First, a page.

Among the most shocking actions taken by JStreet on a national level have included the organization’s decision to lobby in opposition to sanctions against Iran, despite the country’s decision to continue expanding its nuclear program and repeated calls by its leaders for the destruction of Israel. JStreet has also said that it is against Boycott, Divestment, and Sanctions, a movement that does not recognize Israel as a Jewish state. But it has hosted various supporters of the campaign.

On the Berkeley campus, JStreet U’s actions have not deviated from its national model. Last year, the JStreet U affiliates hosted Assaf Sharon, an organizer of the Sheikh Jarrah Solidarity Movement, who referred to Jerusalem as a “symbol of violence” during his lecture. To stifle any confusion, Sharon was referring to Jerusalem itself, not the terrorist attacks happening within the city. Calling the capital of Israel and the holiest site of the Jewish people such a phrase can hardly be labeled as either pro-Israel or pro-peace.

The member student groups of the Jewish Student Union decided that this must be the case as well. With a vote of ten against, nine for, and two abstentions, the petition for admission failed momentously, as a two-thirds majority was necessary for it to pass. Not allowing JStreet U into the union was not a means of silencing the views of students who conform to the group’s principles. It was a way of ensuring that the actions undertaken by those claiming to be pro-Israel and pro-peace stayed true to those words. And in order to guarantee that true pro-Israel and pro-peace voices would be neither distorted nor silenced.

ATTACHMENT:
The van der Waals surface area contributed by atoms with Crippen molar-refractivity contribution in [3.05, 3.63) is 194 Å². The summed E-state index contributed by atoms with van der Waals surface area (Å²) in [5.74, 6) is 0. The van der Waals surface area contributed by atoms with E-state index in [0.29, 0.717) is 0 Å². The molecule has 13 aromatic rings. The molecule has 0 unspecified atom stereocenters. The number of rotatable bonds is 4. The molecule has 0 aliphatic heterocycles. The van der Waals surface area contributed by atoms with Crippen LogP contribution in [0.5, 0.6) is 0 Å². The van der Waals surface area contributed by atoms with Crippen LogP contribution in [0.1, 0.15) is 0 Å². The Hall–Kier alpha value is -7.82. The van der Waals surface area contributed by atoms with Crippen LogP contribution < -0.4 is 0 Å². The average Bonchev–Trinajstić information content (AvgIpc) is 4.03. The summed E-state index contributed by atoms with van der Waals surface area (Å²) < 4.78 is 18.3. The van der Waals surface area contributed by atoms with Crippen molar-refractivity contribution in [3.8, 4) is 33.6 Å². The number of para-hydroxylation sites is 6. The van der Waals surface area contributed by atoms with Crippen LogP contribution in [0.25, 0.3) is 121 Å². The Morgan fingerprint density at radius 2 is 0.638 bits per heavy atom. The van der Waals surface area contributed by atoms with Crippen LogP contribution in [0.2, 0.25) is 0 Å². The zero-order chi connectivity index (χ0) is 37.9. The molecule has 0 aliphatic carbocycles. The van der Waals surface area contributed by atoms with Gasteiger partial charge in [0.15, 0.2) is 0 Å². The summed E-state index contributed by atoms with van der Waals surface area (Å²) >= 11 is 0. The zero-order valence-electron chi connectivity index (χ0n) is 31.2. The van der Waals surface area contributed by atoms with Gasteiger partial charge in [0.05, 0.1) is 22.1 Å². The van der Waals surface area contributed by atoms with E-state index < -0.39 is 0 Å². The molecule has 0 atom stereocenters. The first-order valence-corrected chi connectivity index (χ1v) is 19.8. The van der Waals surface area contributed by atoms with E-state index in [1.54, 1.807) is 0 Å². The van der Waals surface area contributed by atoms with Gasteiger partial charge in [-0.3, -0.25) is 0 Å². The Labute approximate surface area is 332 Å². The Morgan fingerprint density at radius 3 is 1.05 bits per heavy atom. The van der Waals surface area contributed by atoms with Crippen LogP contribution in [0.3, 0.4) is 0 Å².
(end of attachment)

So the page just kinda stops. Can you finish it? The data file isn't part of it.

Monday, September 5, 2011

Happy Birthday Gilad Shalit

Happy Birthday Gilad Shalit,

On August 28th, Israel and the international Jewish community marked your twenty fifth birthday, and with it, over five years of your captivity at the hands of Hamas. Like every other year that you have spent in captivity, we continue to hope that Hamas will drop its adamant and unjustified demand for Israel to release Palestinian murderers in exchange for your freedom. Freedom for you is one of our greatest hopes, but it would mean some reciprocation, on the part of the Palestinians, to the many steps towards peace taken by Israel in the recent past.

This is difficult to envision, however, as Israel’s myriad actions for peace over the years have received little reciprocation from the Palestinians. An even more difficult fact to stomach is that some of Israel’s most daring steps towards peace have actually taken place at the same time as your past birthdays.

Although you didn’t understand it at the time, your seventh birthday was one of Israel’s most hopeful moments for peace. The year was 1993 and Prime Minister Rabin took an unprecedented step in the peace process, courageously recognizing the Palestinian’s right to self-determination, and creating a plan to establish a Palestinian State. Sadly, this courage was met with duplicity from Yassir Arafat, who shook Rabin’s hand with his right hand, while funding terrorists with his left hand, ultimately resulting in the Second Intifada and the deliberate murder of over one thousand Israeli civilians.

On your nineteenth birthday, in 2005, the Israeli government was in the process of forcibly removing over eight thousand Israeli citizens from their homes in the Gaza strip. Despite the unpopularity of this action and no guarantee of peace, Israel still moved forward with the removal, offering a goodwill gesture to the Palestinians in hope of a long term peace. But instead of achieving the long sought after peace, Israel was bombarded with ten thousand rockets and engaged in a full scale war.

Your birthday has consistently been a day on which Israel has taken the initiative for peace. Unfortunately, the Palestinians have never responded in kind. But now the Palestinians have an opportunity to take their own major step towards peace by fulfilling your wish for freedom, as well as the yearning of the Jewish people for peace. Peace can only happen if both sides desire it. Israel has proven time and again that it wants peace; now is the time for the Palestinians to do so as well.